In addition to teaching regular dance classes, writing my own books, blogging for management consulting firms, and editing books, I’ve also been an adjunct professor. From 2019 to 2022, I taught Performance History at Mills College. I currently teach two lecture courses at Skyline College in San Bruno, California. Being a professor means that I’m constantly coaching students through the studying and writing process. I spend a lot of time encouraging them to stay on track and guiding them through the process of writing their final papers. In 2022, I created an entire semester-long course—Global Dance Traditions—from scratch, researching material, outlining and organizing, writing the textbook, and making it available to other educators around the US through Canvas Commons.

How does this diverse and unusual experience make me an outstanding editor and book coach?

I know lots of random things. I’m curious. Maybe too curious. I’ve cut my teeth in some of the most high pressure analytical environments out there. I’ve worked with some of the most keen-eyed and scrutinizing writers and editors you’ve never heard of. I’ve learned and successfully used myriad ways of breaking through creative blocks from The Artist’s Way to The War of Art. I’ve had to keep adult dancers organized for regular rehearsals and performances, while also keeping them inspired and encouraged, which is a feat much easier said than done.

I also know how daunting it can be to stare at the blank page (or the empty dance studio floor) and ask, “How do I start?” “What’s next?” or “What am I even trying to say?” And I definitely know how hard it is to finish a long project, and how sometimes you really need someone to keep you accountable and motivated.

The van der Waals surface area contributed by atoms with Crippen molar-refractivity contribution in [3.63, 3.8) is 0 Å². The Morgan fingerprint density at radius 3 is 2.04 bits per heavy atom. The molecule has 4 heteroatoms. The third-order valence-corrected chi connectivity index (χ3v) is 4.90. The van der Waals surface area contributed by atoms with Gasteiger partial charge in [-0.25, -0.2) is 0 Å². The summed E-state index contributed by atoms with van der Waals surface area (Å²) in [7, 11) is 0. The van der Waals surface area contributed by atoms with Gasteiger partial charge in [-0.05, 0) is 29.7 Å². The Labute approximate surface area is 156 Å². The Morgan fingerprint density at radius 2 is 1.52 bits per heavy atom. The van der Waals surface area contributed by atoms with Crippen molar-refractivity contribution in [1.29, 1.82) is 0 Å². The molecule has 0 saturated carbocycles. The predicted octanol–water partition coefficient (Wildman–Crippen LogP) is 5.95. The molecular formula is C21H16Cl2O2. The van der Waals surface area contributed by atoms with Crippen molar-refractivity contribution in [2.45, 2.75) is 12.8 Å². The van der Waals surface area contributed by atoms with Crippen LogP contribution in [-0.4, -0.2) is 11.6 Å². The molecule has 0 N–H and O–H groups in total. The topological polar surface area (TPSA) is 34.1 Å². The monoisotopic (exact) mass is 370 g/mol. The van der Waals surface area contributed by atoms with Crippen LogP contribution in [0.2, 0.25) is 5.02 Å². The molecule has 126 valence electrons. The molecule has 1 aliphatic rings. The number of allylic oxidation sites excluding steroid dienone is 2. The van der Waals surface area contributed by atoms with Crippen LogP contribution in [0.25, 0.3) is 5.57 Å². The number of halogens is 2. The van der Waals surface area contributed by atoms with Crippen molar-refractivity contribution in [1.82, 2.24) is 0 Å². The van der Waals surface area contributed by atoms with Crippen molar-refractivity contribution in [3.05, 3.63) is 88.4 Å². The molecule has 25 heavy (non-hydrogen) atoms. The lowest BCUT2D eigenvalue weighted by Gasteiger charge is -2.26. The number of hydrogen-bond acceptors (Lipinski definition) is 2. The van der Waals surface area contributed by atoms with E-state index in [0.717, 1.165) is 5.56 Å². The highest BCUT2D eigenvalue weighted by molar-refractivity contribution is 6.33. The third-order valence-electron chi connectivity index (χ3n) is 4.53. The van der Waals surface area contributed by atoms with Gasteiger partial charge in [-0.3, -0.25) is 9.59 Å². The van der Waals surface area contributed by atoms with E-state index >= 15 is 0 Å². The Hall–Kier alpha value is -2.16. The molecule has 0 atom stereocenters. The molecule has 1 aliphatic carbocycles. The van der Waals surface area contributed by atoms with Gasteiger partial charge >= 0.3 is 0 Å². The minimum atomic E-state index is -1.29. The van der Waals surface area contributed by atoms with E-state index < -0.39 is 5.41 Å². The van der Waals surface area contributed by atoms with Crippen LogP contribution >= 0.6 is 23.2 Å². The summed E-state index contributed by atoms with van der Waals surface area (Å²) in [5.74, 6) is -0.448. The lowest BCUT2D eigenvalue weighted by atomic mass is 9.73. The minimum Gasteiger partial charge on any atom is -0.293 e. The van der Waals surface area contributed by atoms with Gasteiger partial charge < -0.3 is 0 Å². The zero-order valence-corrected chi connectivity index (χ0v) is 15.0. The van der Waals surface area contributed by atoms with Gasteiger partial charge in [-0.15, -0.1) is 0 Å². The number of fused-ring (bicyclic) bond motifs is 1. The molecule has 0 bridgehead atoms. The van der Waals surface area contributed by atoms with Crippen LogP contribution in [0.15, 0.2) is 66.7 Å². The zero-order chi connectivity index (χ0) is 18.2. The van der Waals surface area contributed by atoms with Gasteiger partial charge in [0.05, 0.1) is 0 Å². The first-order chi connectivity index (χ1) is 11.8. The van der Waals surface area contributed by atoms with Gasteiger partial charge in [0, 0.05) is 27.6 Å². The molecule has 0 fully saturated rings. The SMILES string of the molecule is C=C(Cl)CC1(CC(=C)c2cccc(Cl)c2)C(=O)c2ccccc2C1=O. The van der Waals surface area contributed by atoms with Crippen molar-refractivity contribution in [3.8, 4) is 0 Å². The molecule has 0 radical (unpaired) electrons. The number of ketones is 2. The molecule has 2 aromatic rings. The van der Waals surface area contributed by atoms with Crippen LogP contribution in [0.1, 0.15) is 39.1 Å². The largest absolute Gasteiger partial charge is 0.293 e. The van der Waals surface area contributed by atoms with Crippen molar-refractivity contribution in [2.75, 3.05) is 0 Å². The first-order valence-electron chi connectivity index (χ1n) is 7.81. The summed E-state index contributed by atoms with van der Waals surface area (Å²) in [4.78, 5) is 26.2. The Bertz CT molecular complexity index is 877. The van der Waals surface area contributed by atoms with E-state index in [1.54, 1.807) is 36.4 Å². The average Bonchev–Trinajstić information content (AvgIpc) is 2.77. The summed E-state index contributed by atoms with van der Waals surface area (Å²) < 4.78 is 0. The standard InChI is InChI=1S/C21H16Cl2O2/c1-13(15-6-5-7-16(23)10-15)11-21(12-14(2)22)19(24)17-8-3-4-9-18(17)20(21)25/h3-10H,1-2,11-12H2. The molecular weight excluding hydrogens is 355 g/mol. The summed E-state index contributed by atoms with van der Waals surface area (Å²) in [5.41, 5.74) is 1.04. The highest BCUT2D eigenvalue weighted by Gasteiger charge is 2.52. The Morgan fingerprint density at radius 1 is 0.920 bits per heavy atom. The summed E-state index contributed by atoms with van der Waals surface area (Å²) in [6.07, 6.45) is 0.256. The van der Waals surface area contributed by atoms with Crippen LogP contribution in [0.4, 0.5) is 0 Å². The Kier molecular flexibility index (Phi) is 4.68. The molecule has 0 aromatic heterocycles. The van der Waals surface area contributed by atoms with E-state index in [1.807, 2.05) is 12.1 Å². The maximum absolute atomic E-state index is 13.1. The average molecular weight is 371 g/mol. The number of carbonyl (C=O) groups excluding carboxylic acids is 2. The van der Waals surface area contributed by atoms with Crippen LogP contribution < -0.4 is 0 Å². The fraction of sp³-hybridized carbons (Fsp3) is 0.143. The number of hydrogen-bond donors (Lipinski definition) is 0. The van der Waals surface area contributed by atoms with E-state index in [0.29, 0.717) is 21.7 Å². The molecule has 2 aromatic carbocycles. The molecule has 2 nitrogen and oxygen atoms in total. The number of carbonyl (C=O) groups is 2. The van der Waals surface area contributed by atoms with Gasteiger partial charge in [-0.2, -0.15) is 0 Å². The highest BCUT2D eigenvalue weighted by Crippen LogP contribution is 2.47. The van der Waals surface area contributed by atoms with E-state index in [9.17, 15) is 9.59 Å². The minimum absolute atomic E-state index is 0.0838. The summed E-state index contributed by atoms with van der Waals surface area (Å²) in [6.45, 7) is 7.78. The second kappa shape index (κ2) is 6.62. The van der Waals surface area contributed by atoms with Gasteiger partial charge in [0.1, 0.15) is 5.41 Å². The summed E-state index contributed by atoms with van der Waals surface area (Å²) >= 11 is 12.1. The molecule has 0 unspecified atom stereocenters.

And I know every book is a story, whether it be about John Snow’s (no, not the Game of Thrones guy) discovery of how cholera spreads through contaminated water or Jon Snow’s (yes, the Game of Thrones guy) journey from bastard to leading the Wildlings beyond the Wall.

I understand that coaching and editing are as much about guidance as they are about education and empowerment.

Ultimately, I love helping people pursue their own excellence. Whether it be through excellent knowledge, excellent movement, or excellent words.

I believe each of our stories is valuable, and if you want to tell your story, it deserves to be birthed into the world in its most excellent form.

If you’ve read this far, I’m super impressed.

If you still want to work with me, let’s chat. I’d love to help you craft your book into excellence.